Meet Apache ShenYu, new Top-Level Project

Apache ShenYu project logo.

Apache ShenYu is now a Top-Level Project (TLP). This means that the project has graduated from the Apache Incubator. The incubator helps incoming projects to the Apache Software Foundation (called ‘podlings’) adopt the Apache style of governance and operation and guides them to the ASF services available to Apache projects. Podlings also benefit from mentors that help projects navigate all the ASF teams and help facilitate a podling’s growth and operation.

We spoke to Yu Xiao, Apache ShenYu V.P., to learn more about the project, technology, community goals, and plans.

Congratulations on graduating to Top-Level Project status! Briefly, how would you describe your project so that the average user would easily understand it?

Apache ShenYu is a responsive API gateway developed using Java Reactor. With its high performance, dynamic and flexible traffic control, hot-plugging, and easy deployment features, it provides users with a complete set of full lifecycle API gateway out of the box, including service proxy, protocol conversion, and API governance, etc.

Let’s expand on that description some more. Who is your audience, and what key features of the technology do you believe will excite people?

Apache ShenYu provides very rich plug-in ecological components, covering the mainstream service proxy, security, API governance, and observability, etc. I think that people will be excited by the following:

Dynamic rules: Traffic filter and matcher, ability to perform complex arbitrary combinations and to update in real-time in the JVM local cache.

Service Proxy: Support for Apache Dubbo, Spring Cloud, gRPC, Motan, SOFA, TARS, WebSocket, MQTT.

API governance: Provides full lifecycle management of API registration, publishing, graying, modification, offline, fusing, limiting, and so on.

Observability: Full link tracing, full amount of logs, and rich metrics.

Is there an origin story behind the project? Tell us how you got to this point in the project’s history.

To answer this question, I would like to divide it into several stages, covering the founding, development, and our time within the Apache Incubator. In March 2018, I started a business with some friends. At the time, we were mainly trying to solve the HTTP protocol conversion to Apache Dubbo protocol and how to update the rules dynamically while flexibly controlling the traffic. I’m a very creative-minded engineer, so I decided to develop one by myself. After I finished, I made it open source. I received a lot of help and attention from friends.

In September 2018, I met Willem Ning Jiang at an open source event and learned about the Apache Way. After that, I used the Apache Way approach to govern the community and achieved very good results.

In May 2021, we contacted Willem Ning Jiang to be our guide and mentor. We also contacted Jincheng Sun and Duo Zhang to be mentors for the project. With their patient guidance and enthusiastic help, we completed the incubator proposal, incubator discussion, incubator voting, and other processes, and entered the Apache incubator successfully.

Using the Apache Way to govern the project, many new PMCs, committers, and contributors joined the community. We saw a healthy community grow as we solved problems and bugs continuously. In June 2022, under the guidance of our mentors, the community held a graduation discussion, and we reached graduation after the vote passed.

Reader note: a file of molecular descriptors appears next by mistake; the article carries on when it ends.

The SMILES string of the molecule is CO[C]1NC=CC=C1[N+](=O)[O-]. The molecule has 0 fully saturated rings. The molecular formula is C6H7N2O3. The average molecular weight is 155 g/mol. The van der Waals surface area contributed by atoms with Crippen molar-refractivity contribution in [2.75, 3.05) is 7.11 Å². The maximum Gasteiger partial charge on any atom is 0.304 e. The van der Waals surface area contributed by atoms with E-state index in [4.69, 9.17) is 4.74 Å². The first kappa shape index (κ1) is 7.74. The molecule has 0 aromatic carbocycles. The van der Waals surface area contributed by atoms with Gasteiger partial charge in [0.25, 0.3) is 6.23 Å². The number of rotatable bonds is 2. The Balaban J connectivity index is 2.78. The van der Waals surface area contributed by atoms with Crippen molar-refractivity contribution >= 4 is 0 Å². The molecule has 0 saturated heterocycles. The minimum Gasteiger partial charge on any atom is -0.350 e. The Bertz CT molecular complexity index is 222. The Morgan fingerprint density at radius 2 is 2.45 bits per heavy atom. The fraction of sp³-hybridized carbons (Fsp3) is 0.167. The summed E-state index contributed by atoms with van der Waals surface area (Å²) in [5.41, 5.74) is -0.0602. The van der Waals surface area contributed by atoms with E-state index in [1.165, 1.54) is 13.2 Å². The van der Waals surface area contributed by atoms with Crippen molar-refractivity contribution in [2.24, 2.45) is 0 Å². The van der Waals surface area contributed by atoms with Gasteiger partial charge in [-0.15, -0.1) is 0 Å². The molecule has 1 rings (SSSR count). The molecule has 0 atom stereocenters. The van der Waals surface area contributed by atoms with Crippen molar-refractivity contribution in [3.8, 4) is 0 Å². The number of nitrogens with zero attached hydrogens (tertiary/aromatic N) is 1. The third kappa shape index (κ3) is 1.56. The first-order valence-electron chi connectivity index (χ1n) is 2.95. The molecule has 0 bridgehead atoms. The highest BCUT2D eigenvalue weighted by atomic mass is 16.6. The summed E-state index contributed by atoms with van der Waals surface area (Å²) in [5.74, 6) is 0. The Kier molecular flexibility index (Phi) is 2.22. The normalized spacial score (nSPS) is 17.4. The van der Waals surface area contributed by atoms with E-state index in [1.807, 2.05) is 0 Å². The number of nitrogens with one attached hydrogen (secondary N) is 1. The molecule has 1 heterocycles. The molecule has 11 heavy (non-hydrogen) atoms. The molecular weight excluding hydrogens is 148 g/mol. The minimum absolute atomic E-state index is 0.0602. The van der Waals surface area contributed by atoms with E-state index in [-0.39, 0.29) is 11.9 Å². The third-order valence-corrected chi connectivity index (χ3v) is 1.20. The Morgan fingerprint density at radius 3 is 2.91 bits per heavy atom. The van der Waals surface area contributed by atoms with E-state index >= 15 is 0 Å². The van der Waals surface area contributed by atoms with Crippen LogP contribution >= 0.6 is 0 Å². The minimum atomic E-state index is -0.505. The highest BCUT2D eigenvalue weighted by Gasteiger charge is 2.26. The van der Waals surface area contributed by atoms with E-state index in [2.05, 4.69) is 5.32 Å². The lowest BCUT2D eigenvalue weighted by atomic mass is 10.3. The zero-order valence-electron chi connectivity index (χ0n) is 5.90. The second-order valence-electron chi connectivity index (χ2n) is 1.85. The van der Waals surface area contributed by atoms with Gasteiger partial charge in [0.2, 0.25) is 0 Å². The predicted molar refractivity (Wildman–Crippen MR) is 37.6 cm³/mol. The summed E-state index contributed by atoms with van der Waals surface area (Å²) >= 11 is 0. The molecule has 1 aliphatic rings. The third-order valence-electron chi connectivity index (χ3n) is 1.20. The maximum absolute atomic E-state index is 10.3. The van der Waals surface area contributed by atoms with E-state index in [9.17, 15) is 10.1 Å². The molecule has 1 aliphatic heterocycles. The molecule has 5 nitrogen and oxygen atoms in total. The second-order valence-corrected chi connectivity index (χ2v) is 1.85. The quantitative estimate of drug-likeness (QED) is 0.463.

What has been your experience growing the community?

To answer this question, I’m going to cover three things we’ve learned during the process:

Keep it Open
Any discussion, development, or issue should be in an open public place, such as the Apache mailing list and GitHub issue, where discussion is generally very polite and restrained. Another benefit is that it helps form a traceable history for our new learners.

Keep Listening
In the open source community, we need to hear and understand the voices of our various stakeholders, whether users, developers, etc. Everyone has their own needs and has good advice to share if you listen. We have found an excellent way to learn about what’s needed by different people and benefit from their advice is to run regular community meetups.

Find Value
Participation in open source software development and an open source community has its challenges. The open source community’s onus is finding your own value and positioning. Some people volunteer in open source to obtain honor, others are more willing to help people, and it’s essential that the community helps everyone to understand the value they bring to the project and community.

What are the next steps? What does the future hold for the project?

Apache ShenYu needs to be integrated with cloud native and build an ecosystem with rich plug-ins and multi-language. In the future, I hope people will think of Apache ShenYu instinctively when they talk about API Gateway.

What’s the best way to learn about the project and try it out?

The official homepage for the project is a good starting point for new contributors and users interested in learning more. The home page has a Get Started link to our documentation section, which provides a helpful overview covering the main features, architecture design, and modules. We would also recommend reading our Starting Demo blog post, which provides an easy walkthrough from preparing your environment all the way through to simulating a test HTTP request. Finally, you can jump straight into the code on our GitHub.

Read more about Apache ShenYu

Head to the official Apache ShenYu website to discover more about the Java-native API Gateway today!